Author: Claude M. Steele, PhD
Publisher: W.W. Norton & Co.
Copyright year: 2011
Since “Whistling Vivaldi” was first published in 2010, it’s likely you’ve read it or at least browsed through it at a bookstore. If not, it’s worth a read, both for its important content on the impact of stigma on the stigmatized and its accessible description of a two-decade research process. I’ve been aware of and have taught about the phenomenon of stereotype threat for some time, but I learned a lot about the pervasiveness of the phenomenon and also about the author, one of my favorite social psychologists, by reading this book.
In “Whistling Vivaldi,” Claude Steele paints a compelling picture, through personal stories and research results, of how simply being aware of negative stereotypes toward our social group diminishes our ability to perform. Whether the group is white students who are told a golf task measured athletic ability, motivated women taking a difficult math test or high-ranking black students taking a test they believed to be of intellectual ability, the threat of stigma is sufficient to have a significant deleterious effect on performance. According to Steele, this phenomenon, which he and his colleagues call stereotype threat, permeates American culture, particularly in schools and colleges.
The title of the book comes from the experience Steele describes of Brent Staples, now a columnist for the New York Times but at the time of the story a graduate student in Chicago. Staples, an African-American, observed white individuals and couples reacting to him with fear as they walked past him in the Hyde Park neighborhood. Staples noticed that when he whistled the tunes of classical composer Vivaldi, white passersby seemed to relax and some even smiled. The change in how Staples was seen, from the stereotype of a potentially violence-prone African-American youth to an educated, refined person, reveals to Steele both the threat of historic stereotypes and the power of situational contingencies to diffuse that threat, both to the white passersby and to Staples himself.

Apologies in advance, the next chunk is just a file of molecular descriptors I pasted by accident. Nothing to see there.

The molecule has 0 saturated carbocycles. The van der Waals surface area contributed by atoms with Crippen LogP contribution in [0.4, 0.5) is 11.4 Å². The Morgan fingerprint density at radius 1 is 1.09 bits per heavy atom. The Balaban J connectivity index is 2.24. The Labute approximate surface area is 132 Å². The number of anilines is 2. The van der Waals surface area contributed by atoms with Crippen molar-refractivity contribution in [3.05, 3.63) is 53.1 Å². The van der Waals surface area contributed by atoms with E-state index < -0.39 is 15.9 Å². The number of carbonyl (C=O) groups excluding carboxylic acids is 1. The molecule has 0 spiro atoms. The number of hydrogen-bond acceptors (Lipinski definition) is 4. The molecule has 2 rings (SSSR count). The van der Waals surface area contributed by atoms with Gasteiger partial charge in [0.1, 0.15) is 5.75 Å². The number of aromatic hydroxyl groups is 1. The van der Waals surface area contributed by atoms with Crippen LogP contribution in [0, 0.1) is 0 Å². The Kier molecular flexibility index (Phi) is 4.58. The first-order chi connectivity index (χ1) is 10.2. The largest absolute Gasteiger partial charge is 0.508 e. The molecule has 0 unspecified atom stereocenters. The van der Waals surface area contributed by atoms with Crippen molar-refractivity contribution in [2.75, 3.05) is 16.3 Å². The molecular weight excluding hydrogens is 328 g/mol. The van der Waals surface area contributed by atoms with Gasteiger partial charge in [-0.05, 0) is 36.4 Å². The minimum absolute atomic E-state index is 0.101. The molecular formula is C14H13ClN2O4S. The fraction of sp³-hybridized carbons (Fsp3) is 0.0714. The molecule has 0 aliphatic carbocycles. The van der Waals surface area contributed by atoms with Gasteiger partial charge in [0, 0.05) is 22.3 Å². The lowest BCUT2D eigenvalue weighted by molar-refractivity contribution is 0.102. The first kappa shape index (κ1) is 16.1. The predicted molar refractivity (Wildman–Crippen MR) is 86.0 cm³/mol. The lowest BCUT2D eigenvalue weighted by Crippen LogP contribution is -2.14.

By focusing on identity contingencies, particularly the identity threat that emerges when faced with a negative stereotype of one’s group, Steele and his colleagues take the heat off of the individual or the family for failures in performance. The same students from the same background will perform differently depending on the salience of stereotype threat. This is a powerful idea, because it means that by changing the situation, we can effect a change in achievement.
In the last few chapters of the book, Steele offers some concrete remedies. He is not a Pollyanna; he argues we have not yet achieved a post-racial society, as illustrated by worsening school segregation and ongoing discrimination. He does provide some practical strategies for reducing stereotype threat, some of which can be applied to the classroom: fostering intergroup conversations among students from different backgrounds, building in a process for students to affirm a positive sense of self and offering feedback that communicates a belief students can meet high standards.
“Whistling Vivaldi” is as much the story of social psychology research as it is of the construct of stereotype threat itself. Steele methodically and carefully takes us on his scientific journey, from one research question to another, from application to one group to application to another, from collaboration with one partner to collaboration with others. He carefully sets up the experiments as they unfold over two decades without getting too bogged down in the technicalities; he reports the blunders as well as the successes in terms of predicted results. In this sense, the book provides a valuable roadmap to those at the beginning of their research careers. As Steele himself says, the research process is much like solving a mystery, and while painstaking at times, the story builds to its meaningful conclusion by taking us there step by step.